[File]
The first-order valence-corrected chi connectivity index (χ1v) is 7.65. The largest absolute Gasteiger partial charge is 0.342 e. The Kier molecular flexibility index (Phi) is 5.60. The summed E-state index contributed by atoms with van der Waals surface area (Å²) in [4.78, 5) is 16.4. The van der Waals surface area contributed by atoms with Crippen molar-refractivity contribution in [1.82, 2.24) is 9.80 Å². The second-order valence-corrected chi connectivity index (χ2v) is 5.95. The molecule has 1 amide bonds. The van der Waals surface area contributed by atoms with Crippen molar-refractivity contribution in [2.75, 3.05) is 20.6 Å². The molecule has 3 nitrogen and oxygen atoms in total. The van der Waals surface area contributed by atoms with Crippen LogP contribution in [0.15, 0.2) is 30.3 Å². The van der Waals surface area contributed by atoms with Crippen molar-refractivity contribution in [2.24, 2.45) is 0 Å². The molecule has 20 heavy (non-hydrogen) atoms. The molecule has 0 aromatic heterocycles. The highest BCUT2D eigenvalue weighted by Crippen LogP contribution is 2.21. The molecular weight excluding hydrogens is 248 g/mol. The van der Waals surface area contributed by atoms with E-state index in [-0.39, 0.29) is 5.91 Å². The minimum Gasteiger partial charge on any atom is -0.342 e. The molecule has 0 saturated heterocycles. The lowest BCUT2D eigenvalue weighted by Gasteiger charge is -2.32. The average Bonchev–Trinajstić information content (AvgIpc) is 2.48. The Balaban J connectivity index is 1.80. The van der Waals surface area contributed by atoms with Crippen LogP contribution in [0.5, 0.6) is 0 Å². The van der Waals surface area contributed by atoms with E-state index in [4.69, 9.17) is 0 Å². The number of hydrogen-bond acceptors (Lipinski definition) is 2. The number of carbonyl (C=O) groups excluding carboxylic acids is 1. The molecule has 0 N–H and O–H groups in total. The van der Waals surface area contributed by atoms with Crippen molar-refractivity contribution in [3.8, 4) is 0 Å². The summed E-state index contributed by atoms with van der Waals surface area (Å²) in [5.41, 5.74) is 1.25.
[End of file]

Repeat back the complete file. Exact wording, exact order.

The first-order valence-corrected chi connectivity index (χ1v) is 7.65. The largest absolute Gasteiger partial charge is 0.342 e. The Kier molecular flexibility index (Phi) is 5.60. The summed E-state index contributed by atoms with van der Waals surface area (Å²) in [4.78, 5) is 16.4. The van der Waals surface area contributed by atoms with Crippen molar-refractivity contribution in [1.82, 2.24) is 9.80 Å². The second-order valence-corrected chi connectivity index (χ2v) is 5.95. The molecule has 1 amide bonds. The van der Waals surface area contributed by atoms with Crippen molar-refractivity contribution in [2.75, 3.05) is 20.6 Å². The molecule has 3 nitrogen and oxygen atoms in total. The van der Waals surface area contributed by atoms with Crippen LogP contribution in [0.15, 0.2) is 30.3 Å². The van der Waals surface area contributed by atoms with Crippen molar-refractivity contribution in [2.24, 2.45) is 0 Å². The molecule has 20 heavy (non-hydrogen) atoms. The molecule has 0 aromatic heterocycles. The highest BCUT2D eigenvalue weighted by Crippen LogP contribution is 2.21. The molecular weight excluding hydrogens is 248 g/mol. The van der Waals surface area contributed by atoms with E-state index in [-0.39, 0.29) is 5.91 Å². The minimum Gasteiger partial charge on any atom is -0.342 e. The molecule has 0 saturated heterocycles. The lowest BCUT2D eigenvalue weighted by Gasteiger charge is -2.32. The average Bonchev–Trinajstić information content (AvgIpc) is 2.48. The Balaban J connectivity index is 1.80. The van der Waals surface area contributed by atoms with Crippen LogP contribution in [0.5, 0.6) is 0 Å². The van der Waals surface area contributed by atoms with E-state index in [4.69, 9.17) is 0 Å². The number of hydrogen-bond acceptors (Lipinski definition) is 2. The number of carbonyl (C=O) groups excluding carboxylic acids is 1. The molecule has 0 N–H and O–H groups in total. The van der Waals surface area contributed by atoms with Crippen molar-refractivity contribution in [3.8, 4) is 0 Å². The summed E-state index contributed by atoms with van der Waals surface area (Å²) in [5.41, 5.74) is 1.25.